I have fallen asleep behind the wheel. It happened many years ago when my son was a baby
and in the hospital. The hospital was some distance from my job (long before I became a
CHP Officer), and even further from my home. My son spent 18 days in the hospital. One day
after many days of work, spending time with my son, and limited sleep, I fell asleep
while driving home. I woke up in the grassy center divider of the Texas interstate.
No damage was done, no one was hurt. But, the potential for disaster had been very
real. I had felt the change in the roadway and I woke up in time to avoid a
In 1999, I experienced this tragedy on a personal basis. My wife Robyn (see her story
on this webpage:
http://americanindian.net/sleep.html ) fell asleep behind the wheel while she was
traveling from Florida to California. She did not survive the collision that ensued.
Robyn was one of the most intelligent people I have ever met. She was also a very good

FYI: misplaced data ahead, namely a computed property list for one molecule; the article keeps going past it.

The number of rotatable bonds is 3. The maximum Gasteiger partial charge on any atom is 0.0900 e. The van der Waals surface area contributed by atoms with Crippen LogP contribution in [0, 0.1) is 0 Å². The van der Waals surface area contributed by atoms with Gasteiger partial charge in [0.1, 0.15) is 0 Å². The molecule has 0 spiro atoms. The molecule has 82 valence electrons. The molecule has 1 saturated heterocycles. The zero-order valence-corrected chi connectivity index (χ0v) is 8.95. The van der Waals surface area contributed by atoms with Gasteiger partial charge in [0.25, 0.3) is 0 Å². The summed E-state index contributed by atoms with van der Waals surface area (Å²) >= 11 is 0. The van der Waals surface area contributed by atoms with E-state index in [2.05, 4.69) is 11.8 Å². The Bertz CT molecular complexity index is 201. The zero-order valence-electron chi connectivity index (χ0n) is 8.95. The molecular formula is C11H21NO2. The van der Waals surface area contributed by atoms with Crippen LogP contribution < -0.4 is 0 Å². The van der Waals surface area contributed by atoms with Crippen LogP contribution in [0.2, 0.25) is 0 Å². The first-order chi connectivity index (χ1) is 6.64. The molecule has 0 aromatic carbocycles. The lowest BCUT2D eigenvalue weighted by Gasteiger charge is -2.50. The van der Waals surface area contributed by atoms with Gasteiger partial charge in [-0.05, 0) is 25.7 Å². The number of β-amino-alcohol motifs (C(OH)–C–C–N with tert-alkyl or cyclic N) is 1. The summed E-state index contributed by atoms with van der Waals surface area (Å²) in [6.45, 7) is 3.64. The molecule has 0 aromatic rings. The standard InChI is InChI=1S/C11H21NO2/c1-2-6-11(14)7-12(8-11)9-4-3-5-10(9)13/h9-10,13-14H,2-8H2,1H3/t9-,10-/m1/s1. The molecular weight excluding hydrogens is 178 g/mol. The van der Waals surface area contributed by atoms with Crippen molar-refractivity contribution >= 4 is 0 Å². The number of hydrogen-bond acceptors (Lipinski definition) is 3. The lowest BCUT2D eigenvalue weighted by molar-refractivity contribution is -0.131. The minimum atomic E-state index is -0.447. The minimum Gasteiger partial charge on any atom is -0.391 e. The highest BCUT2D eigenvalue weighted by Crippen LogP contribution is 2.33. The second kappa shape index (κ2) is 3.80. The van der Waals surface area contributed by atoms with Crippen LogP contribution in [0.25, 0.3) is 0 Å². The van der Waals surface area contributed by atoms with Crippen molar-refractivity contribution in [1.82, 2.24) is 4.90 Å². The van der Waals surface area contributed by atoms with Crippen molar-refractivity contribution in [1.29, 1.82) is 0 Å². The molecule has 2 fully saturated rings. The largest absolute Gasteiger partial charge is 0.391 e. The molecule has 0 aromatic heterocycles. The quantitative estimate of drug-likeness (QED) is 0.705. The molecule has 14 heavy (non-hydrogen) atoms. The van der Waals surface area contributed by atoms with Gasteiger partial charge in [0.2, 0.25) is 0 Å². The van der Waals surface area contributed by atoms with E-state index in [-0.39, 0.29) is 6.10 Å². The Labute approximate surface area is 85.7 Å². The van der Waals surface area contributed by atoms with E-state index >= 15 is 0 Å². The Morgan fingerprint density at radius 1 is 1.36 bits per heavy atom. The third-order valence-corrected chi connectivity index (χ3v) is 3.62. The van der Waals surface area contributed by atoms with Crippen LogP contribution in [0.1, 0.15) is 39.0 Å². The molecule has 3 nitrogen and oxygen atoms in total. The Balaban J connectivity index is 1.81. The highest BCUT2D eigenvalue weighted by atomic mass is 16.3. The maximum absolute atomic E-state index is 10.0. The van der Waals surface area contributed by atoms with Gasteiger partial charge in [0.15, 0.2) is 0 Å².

driver. This shows how insidious this problem is, and how it can happen to anyone.
It is my hope that highlighting this problem will help to educate the driving public
about this problem. If this project saves the life of just one person, it will have
been worth any efforts that I, and the supporters of this proposal, have made.
A sign beside the freeway in Utah in 2007.
Senate Concurrent Resolution No. 27
SCR 27, Dunn. Drowsy Driver Awareness Day.
This measure would proclaim April 6, 2005, as Drowsy Driver
Awareness Day, request the Governor to make a similar proclamation,
and designate the state's observance of April 6 every year thereafter
as a memorial day for those people who have died as a result of a